Success at last

Singles winners... Ashutosh Singh and Isha Lakhani (below).-SANDEEP SAXENA Singles winners... Ashutosh Singh and Isha Lakhani (below).

His maiden National title should boost Ashutosh Singh’s confidence and help him realise his potential, writes Kamesh Srinivasan.

Ashutosh Singh, 25, displayed maturity and a fine all-round game to win his maiden title in the DSCL National Tennis Championship in Delhi recently.

There has never been any doubt about the abilities of Ashutosh, who had entered the final of the National Championship at the same venue two years ago. He then went down in four sets to Sunil Kumar, the child prodigy who had won the National title as a 16-year-old in 1999. Son of coach Balram Singh, from whom he apparently learnt the art of staying calm even under pressure, Ashutosh has given glimpses of his talent on the professional tour. He has won doubles events on the international circuit, but in the singles, he has not been able to harness his talent, with his best performance coming in the ITF Futures tournament at home recently where he entered the final but lost to the Chinese Davis Cup player Sun Peng.

In tennis, a player needs to keep the initiative with his serves, constantly probing his opponents during his service games.

This is exactly what Ashutosh did on way to winning the National crown, a title that is bound to boost his confidence and help him realise his potential. He served like a champion throughout the tournament, though he was not as forceful as one would have liked him to be in the final against the left-handed Prajnesh Gunneswaran. The match, strangely, witnessed only one service break.

Ashutosh came up with the right shots most of the time to keep the youngsters at bay. He played remarkably well to halt Yuki Bhambri, who had beaten the likes of Vivek Shokeen and Tushar Liberhan. Ashutosh served big, packed a lot of punch in his strokes and moved gracefully, making it all look like a simple exercise. Above all, he was fully focussed.

Prajnesh Gunneswaran, a youngster groomed by coach M. Balachandran over the last few years, has gained from his recent stint in Spain with coach Jonathan Stubbs. The 17-year-old was the best junior on view as he beat the likes of Vishnu Vardhan, Vinod Sridhar and Navdeep Singh with a compact game and intense approach. Navdeep in particular was brimming with confidence after having qualified for the main draw of the ATP Tour event in Mumbai the previous week, but Prajnesh was not weighed down by the reputation of his opponent.


In the final against Ashutosh, had Prajnesh played the second set tie-break better, it could have been a different story. A pity that the organisers reduced this year’s final from best of five sets to best of three.

The under-18 final was a cakewalk for Prajnesh, who smashed his way past the top seed, Vijayant Malik. He was far too fluent to let the strong Chandigarh lad gain a foothold in the match.

In contrast, the matches in the women’s section lacked the firepower as the youngsters were unable to make much of an impact. Isha Lakhani claimed her fourth National hardcourt women’s title, defeating Rushmi Chakravarthi in straight sets. In fact, it was the gutsy left-hander’s third successive singles title in the championship.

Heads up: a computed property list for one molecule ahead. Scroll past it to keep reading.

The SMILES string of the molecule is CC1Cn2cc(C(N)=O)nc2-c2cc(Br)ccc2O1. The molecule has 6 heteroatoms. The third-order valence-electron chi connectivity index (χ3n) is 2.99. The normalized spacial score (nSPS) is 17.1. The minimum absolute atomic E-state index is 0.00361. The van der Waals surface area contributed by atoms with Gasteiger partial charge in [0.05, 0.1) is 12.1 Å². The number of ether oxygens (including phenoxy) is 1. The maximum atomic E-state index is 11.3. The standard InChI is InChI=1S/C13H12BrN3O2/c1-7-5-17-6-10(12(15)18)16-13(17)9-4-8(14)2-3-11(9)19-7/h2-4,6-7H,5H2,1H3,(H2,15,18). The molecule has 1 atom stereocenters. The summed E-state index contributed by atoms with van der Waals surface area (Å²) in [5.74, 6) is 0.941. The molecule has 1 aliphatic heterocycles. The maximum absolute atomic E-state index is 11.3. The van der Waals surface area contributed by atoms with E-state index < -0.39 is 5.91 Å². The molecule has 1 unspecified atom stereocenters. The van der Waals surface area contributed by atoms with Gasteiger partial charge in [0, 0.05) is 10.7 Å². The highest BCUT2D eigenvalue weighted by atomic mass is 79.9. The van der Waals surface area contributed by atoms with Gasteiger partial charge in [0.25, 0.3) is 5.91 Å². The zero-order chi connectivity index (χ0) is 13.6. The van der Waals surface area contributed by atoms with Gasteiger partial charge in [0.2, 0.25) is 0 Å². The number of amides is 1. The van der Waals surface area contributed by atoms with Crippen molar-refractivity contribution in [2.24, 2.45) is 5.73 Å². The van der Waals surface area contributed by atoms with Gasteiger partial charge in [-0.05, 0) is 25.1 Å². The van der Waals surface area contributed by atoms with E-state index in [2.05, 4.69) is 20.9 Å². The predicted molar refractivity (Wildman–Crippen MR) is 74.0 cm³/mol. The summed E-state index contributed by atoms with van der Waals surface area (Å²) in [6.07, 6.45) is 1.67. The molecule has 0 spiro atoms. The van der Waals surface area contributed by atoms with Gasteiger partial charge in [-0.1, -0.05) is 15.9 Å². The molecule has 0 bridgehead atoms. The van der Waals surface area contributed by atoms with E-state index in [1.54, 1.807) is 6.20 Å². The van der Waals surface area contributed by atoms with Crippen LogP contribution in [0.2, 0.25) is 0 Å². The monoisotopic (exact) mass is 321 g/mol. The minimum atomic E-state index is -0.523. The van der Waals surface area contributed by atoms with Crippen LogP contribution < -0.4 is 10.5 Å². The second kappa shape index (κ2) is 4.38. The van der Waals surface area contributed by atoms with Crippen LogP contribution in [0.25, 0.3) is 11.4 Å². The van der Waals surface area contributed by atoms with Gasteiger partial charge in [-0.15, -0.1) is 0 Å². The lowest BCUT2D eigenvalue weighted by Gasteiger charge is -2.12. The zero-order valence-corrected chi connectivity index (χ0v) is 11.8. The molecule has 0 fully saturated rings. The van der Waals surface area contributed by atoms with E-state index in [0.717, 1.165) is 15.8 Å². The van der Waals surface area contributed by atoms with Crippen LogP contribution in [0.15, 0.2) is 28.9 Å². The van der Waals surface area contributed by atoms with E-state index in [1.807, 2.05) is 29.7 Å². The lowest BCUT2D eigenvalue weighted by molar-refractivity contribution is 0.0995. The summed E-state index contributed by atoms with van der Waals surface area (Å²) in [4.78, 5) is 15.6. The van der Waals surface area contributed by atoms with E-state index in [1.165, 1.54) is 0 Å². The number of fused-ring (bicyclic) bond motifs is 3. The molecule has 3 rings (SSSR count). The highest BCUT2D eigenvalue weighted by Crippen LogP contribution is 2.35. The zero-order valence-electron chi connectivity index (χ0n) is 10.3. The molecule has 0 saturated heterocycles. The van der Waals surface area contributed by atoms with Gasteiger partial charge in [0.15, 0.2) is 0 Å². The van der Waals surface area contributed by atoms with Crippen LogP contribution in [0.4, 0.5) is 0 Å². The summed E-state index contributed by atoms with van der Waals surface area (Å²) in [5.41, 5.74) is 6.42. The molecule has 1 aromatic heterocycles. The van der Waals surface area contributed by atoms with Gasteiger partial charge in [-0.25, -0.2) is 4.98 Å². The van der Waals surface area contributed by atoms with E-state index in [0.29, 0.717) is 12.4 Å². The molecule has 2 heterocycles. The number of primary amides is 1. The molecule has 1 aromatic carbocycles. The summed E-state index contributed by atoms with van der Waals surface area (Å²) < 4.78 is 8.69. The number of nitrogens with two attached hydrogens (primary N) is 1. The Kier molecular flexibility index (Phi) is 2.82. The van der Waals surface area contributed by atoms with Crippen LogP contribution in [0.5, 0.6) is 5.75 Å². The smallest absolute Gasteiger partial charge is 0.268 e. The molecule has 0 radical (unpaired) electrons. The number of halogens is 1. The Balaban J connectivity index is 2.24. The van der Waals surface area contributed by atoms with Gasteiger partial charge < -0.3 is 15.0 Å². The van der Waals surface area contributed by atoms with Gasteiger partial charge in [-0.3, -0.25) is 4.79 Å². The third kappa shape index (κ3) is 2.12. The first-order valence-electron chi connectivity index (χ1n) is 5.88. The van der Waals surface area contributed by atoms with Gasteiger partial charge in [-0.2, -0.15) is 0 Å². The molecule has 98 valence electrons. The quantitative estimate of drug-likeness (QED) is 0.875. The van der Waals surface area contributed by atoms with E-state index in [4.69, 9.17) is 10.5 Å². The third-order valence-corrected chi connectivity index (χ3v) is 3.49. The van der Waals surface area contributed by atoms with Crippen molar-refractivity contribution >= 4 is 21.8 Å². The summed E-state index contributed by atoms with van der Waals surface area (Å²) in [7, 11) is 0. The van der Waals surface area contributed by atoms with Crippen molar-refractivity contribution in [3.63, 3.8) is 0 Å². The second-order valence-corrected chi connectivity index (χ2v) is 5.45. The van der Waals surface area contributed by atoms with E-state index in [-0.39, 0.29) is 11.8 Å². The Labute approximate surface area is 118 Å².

In the limelight... Prajnesh Gunneswaran and Prateek Bhambri (below), who won the boys’ under-18 and under-16 titles respectively.-SANDEEP SAXENA

In the limelight...

Unfortunately, the Mumbai player has not been able to taste similar success in the international circuit.

If Prajnesh and Yuki were in the limelight in the first week, Yuki’s cousin Prateek Bhambri took the centre stage with his explosive game in the second week of the most prestigious domestic tournament. He won the boys’ under-16 title, defeating Shiva Sangwan in straight sets.


“His strokes are much better than Yuki’s. Prateek, however, needs to mature mentally so as to do justice to his potential. We have been impressing upon him the importance of maintaining a certain standard through the match,” said coach Aditya Sachdeva, who has done a good job in grooming a handful of youngsters. Ratnika Batra, who also trains with Sachdeva, won the girls’ under-16 and under-14 titles. She displayed good stamina and court craft.

Mohit Mayur, the bespectacled, wiry lad from Chennai, underlined his strong will by winning a series of tough matches before defeating the top-seed, Rohit Bisht, in straight sets for the boys’ under-14 crown.

Men’s final: Ashutosh Singh bt Prajnesh Gunneswaran 6-4, 7-6 (4). Doubles final: Vinod Sridhar & Vishnu Vardhan bt Vivek Shokeen & Ashutosh Singh 6-4, 3-6, 11-9.

Women’s final: Isha Lakhani bt Rushmi Chakravarthi 6-3, 6-1. Doubles final: Rushmi Chakravarthi & Isha Lakhani bt Sanaa Bhambri & Sonal Phadke 7-5, 6-1.

Boys under-18 final: Prajnesh Gunneswaran bt Vijayant Malik 6-3, 6-2. Doubles final: Vijayant Malik & Kinshuk Sharma bt Prateek Bhambri & Ankit Sachdeva 4-6, 6-4, 10-5.

Girls under-18 final: Kelsey Sundaram bt Tanvi Shah 7-5, 6-4. Doubles final: Shivika Burman & Tanvi Shah bt Grace Hannah & V. Archana 7-6 (4), 6-2.

Boys under-16 final: Prateek Bhambri bt Shiva Sangwan 6-2, 6-0. Doubles final: Rohit Bisht & Saurabh Singh bt Shahbaaz Khan & S. V. Abhishek 6-3, 5-7, 12-10.

Girls under-16 final: Ratnika Batra bt Ankita Raina 6-4, 6-3. Doubles final: Prerna Bhambri & Gopika Kapoor bt Nimisha Mohan & Arushi Sharma 6-4, 6-2.

Boys under-14 final: Mohit Mayur bt Rohit Bisht 7-6 (7), 6-4. Doubles final: Ronit Bisht & Digvijay Singh bt R. Ramkumar & Rakshay Thakkar 6-1, 6-1.

Girls under-14 final: Ratnika Batra bt Natasha Palha 6-4, 6-4. Doubles final: Vaidehi Bhagwat & Prarthana Thombre bt B. Sowjanya & C. H. Nidhi 6-2, 1-6, 10-5.